The NSA slide that tech experts say Glenn Greenwald misinterpreted. (The Guardian/NSA, US Federal Government.)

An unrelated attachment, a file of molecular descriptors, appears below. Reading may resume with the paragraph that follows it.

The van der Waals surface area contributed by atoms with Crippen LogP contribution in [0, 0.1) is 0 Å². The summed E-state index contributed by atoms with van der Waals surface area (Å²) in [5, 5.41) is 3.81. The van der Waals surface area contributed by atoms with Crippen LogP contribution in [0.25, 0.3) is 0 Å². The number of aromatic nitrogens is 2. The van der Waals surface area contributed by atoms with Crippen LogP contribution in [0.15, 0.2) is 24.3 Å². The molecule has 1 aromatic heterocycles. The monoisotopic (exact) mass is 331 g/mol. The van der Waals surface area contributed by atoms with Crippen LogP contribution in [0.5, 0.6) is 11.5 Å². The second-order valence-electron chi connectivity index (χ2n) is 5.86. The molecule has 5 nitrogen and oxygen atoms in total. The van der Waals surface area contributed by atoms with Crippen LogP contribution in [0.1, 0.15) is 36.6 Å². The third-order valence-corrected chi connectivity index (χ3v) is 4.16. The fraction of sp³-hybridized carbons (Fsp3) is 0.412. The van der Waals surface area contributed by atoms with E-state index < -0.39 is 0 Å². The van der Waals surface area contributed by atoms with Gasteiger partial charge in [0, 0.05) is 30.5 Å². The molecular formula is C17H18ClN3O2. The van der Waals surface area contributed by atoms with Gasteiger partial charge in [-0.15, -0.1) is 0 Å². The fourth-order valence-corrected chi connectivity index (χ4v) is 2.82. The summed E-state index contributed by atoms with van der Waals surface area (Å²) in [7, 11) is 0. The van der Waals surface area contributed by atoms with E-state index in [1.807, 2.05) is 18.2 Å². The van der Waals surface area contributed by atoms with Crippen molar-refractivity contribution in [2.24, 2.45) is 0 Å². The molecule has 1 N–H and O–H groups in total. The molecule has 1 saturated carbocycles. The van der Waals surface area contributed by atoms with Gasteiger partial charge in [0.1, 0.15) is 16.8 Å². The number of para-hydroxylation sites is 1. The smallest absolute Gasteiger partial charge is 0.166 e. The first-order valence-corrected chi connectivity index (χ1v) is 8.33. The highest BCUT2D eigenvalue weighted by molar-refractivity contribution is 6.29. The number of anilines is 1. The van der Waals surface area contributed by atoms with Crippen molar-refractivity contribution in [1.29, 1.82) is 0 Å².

Glenn Greenwald has posted a response to his critics today, including myself, titled “On PRISM, Partisanship, and Propaganda”: “In a Nation post yesterday,” he writes, “Rick Perlstein falsely accuses me of not having addressed the questions about the PRISM story.” Actually I didn’t accuse him of not having addressed “the questions,” but instead a single question, which he still does not address: whether, in his claim that corporations have allowed the National Security Agency direct access to their servers, he misunderstands the meaning of the word “server” in an NSA slide to imply “all their data,” when it probably means “places to store a highly delimited amount of secured data the companies have agreed to provide to the government after consultation with their lawyers in response to government requests made through legal channels.” (By the way, you can still hold that those “legal channels” are ghastly, invasive and immoral, as I suspect they may well be, and stimultaneously believe that Greenwald may have made a grave and self-defeating error both in terms of accuracy and in terms of advocacy.)